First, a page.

Round 3: Circuito de Jarama, Jarama, Spain June 25th, 1989

Mercedes dominated the 24 Hours of Le Mans, and after that, we move on to race at Circuito de Jarama, in Jarama, Spain.  Now, a wrinkle for this race, which is basically the halfway mark in the championship, is that because of a restrictive pit/garage area, the Jarama round is an optional race for teams to participate in.  The same number of teams of which there are available pit spaces at Jarama, made the trip.  Joest Porsche is absent, choosing to stay in Germany to race at the Norisring, and likewise, so did the Repsol Brun Porsche squad, Richard Lloyd Racing, and Aston Martin.

So, Jarama sees somewhat of a depleted grid with just 23 starters.  It was a Mercedes front row lockout with Mauro Baldi and Kenny Acheson on pole, with Jean Louis Schlesser and Jochen Mass alongside.  Jaguar also locks out the second row of the grid.  Toyota and Nissan fill out the top six.  Lights out, and away we go, at Jarama!  We’re off and running!  In efficient fashion, the team got their tire problems sorted out and for the first time, the front row was a familiar pair of silver shaped sports cars.  Jaguar, Toyota, Nissan, and the brace of privately entered Porsche’s follows, but there’s no doubt that Mercedes leads once again.

Jaguar is seemingly the best of the rest, with Nissan and Toyota, the Japanese marques giving chase.  The two yellow Spice cars are right there as well, looking to upset the apple cart among the factory teams.  Car #21 is being shared by Ray Bellm and Chilean driver Eliseo Salazar, while the sister #22 has at the wheel of it, Dane Thorkild Thyrring, and South African, Wayne Taylor.  The smaller, lighter, more agile 3.5 liter cars close up on the bigger cars like the Jaguar’s and the Mercedes’ which outweight them almost 2 to 1.  At the sharp end, however, it remains the same song, second verse.  Mercedes, Mercedes 1-2, followed by Jaguar, Jaguar 3-4, and Toyota and Nissan, 5-6.

Now, this apple cart was nearly upset when Ray Bellm tried a banzai move down the inside in a corner, and the bloke paid the price for it, spinning himself off the road.  This is the former Group C2 champion, remember, who won in the mid-1980s.  Johnny Dumfries, going Marco Solo in the Toyota due to an injury for Geoff Lees, got away with it, but lost time.  Both Mercedes are well out in front of the pack and are in a race of their own.  Meanwhile, Jaguar are being challenged by the #6 Repsol Brun Porsche 962, Oscar Larrauri, the vastly experienced Argentinian at the wheel of it.

Larrauri is sharing the car, as ever, with Spaniard Jesus Pareja.  Going through the back markers, we can see the Mercedes boys get into a little argy bargy.  Leadership battles are becoming a practical proposition for the outcome of the championship at Mercedes Benz.  Brun Porsche are in the lane for a new nose.  Obligatory pit stops force drivers to overtake and challenge for position rather than a train of cars forming, running liner stern for the whole of the motor race.  Mercedes still leads, but Jaguar seems to be at their most competitive, right at the top of their game, here at Jarama.

Jan Lammers is on a mission, to catch the Mercedes, and thus, it seems unbelievable how uncompetitive the Silk Cut Jaguar has been during the season to date.  Now, Jaguar have already run their new spec car on the IMSA Camel GT circuit back in the United States, and is desperately needed for them in WSPC.  We can see that Jan Lammers is running wide on the exits of the corners here at Jarama, which tells you his tires are going away, and there’s a lack of grip.  Mercedes has more trouble to deal with.  At Dijon last time out it was tires.  But now, here at Jarama, the brakes are the culprit.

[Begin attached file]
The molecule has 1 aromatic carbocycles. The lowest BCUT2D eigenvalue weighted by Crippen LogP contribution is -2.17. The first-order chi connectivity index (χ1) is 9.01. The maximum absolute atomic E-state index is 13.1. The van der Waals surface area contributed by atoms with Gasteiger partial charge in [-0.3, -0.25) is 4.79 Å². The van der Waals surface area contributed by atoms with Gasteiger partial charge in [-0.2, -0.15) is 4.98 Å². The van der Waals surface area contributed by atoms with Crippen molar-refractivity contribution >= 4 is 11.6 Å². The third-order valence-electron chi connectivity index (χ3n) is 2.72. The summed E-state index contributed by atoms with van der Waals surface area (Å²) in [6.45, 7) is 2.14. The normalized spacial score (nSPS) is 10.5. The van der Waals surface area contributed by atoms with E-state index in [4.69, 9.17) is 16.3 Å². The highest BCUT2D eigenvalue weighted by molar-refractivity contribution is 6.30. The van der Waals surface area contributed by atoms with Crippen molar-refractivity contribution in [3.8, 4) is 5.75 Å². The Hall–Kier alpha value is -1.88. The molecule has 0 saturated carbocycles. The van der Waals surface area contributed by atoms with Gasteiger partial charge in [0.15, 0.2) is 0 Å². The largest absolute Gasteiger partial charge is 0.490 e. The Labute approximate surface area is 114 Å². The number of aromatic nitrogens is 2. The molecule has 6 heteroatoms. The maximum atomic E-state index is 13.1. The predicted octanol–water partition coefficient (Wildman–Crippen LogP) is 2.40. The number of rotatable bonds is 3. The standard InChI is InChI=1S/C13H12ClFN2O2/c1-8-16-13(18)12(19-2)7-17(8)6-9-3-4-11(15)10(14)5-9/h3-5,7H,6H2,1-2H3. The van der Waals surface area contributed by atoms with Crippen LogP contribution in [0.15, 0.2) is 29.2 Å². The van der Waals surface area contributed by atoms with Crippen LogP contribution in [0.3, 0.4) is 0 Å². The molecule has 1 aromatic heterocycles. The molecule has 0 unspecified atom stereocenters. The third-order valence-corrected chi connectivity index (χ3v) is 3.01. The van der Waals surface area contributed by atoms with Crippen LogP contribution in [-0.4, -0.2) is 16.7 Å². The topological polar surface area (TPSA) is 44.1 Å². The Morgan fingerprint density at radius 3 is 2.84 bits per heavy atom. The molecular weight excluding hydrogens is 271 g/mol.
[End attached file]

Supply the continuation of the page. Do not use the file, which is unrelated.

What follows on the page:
Both cars are dealing with braking issues, but it’s the duo in #61 of Mauro Baldi and Kenny Acheson, that have to really struggle through it.  The brakes are overheating, boiling away the brake fluid.  So, on every pit stop, the pit crew has to bleed the whole brake system, and then, top it up with fresh brake fluid.  It’s also game over for the Bellm/Taylor Spice.  A minor fire has cooked the car, essentially, and has put the yellow Spice out of the race.  The brake problems have split up the Mercedes duo and have allowed the Jaguar #1 of Jan Lammers and Patrick Tambay to inherit second spot.

Mercedes win here at Jarama, but Jaguar are back on form, in the same style that took them to the world championship a year ago, in 1988.  Jochen Mass and Jean Louis Schlesser are your winners at Jarama, as only one Mercedes ends up on the podium despite the two cars crossing the finish line together.  Larrauri and Pareja finish third.  So, the top six finishers at Jarama are:

  1. #62 Schlesser/Mass Sauber C9/88 Mercedes                               Team Sauber Mercedes
  2. #1 Lammers/Tambay Jaguar XJR9                                         Silk Cut Jaguar
  3. #6 Larrauri/Pareja Porsche 962C                                     Repsol Brun Motorsport
  4. #22 Thyrring/Taylor Spice SE89C Ford Cosworth         Spice Engineering
  5. #61 Baldi/Acheson Sauber C9/88 Mercedes                               Team Sauber Mercedes
  6. #2 Nielsen/Wallace Jaguar XJR9                                         Silk Cut Jaguar

The next race is the first of two for the WSPC in Great Britain, at the Brands Hatch circuit in Kent, England, in a shade less than a month.

Published by

the braking zone

International racing fan for over 20 years. I follow Formula One, Indycars, sports cars, touring cars and other varied forms of racing within and outside the U.S. I am a recent college graduate and have been following the world of car racing since childhood.

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